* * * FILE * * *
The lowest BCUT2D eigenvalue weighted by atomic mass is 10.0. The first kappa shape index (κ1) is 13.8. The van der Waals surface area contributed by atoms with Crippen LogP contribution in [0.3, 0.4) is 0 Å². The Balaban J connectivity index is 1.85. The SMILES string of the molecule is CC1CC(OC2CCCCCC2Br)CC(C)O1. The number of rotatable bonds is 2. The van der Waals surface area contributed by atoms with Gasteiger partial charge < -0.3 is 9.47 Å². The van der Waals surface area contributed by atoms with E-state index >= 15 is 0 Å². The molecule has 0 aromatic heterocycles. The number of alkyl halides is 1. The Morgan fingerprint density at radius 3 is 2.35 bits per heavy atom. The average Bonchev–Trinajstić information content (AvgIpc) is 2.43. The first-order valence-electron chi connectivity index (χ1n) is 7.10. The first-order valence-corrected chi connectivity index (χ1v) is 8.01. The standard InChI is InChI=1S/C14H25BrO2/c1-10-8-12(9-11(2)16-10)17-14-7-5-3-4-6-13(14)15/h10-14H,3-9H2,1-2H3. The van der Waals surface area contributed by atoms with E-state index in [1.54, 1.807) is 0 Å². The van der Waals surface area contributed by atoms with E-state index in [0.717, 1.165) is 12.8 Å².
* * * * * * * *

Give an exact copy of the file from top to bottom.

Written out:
The lowest BCUT2D eigenvalue weighted by atomic mass is 10.0. The first kappa shape index (κ1) is 13.8. The van der Waals surface area contributed by atoms with Crippen LogP contribution in [0.3, 0.4) is 0 Å². The Balaban J connectivity index is 1.85. The SMILES string of the molecule is CC1CC(OC2CCCCCC2Br)CC(C)O1. The number of rotatable bonds is 2. The van der Waals surface area contributed by atoms with Gasteiger partial charge < -0.3 is 9.47 Å². The van der Waals surface area contributed by atoms with E-state index >= 15 is 0 Å². The molecule has 0 aromatic heterocycles. The number of alkyl halides is 1. The Morgan fingerprint density at radius 3 is 2.35 bits per heavy atom. The average Bonchev–Trinajstić information content (AvgIpc) is 2.43. The first-order valence-electron chi connectivity index (χ1n) is 7.10. The first-order valence-corrected chi connectivity index (χ1v) is 8.01. The standard InChI is InChI=1S/C14H25BrO2/c1-10-8-12(9-11(2)16-10)17-14-7-5-3-4-6-13(14)15/h10-14H,3-9H2,1-2H3. The van der Waals surface area contributed by atoms with E-state index in [1.54, 1.807) is 0 Å². The van der Waals surface area contributed by atoms with E-state index in [0.717, 1.165) is 12.8 Å².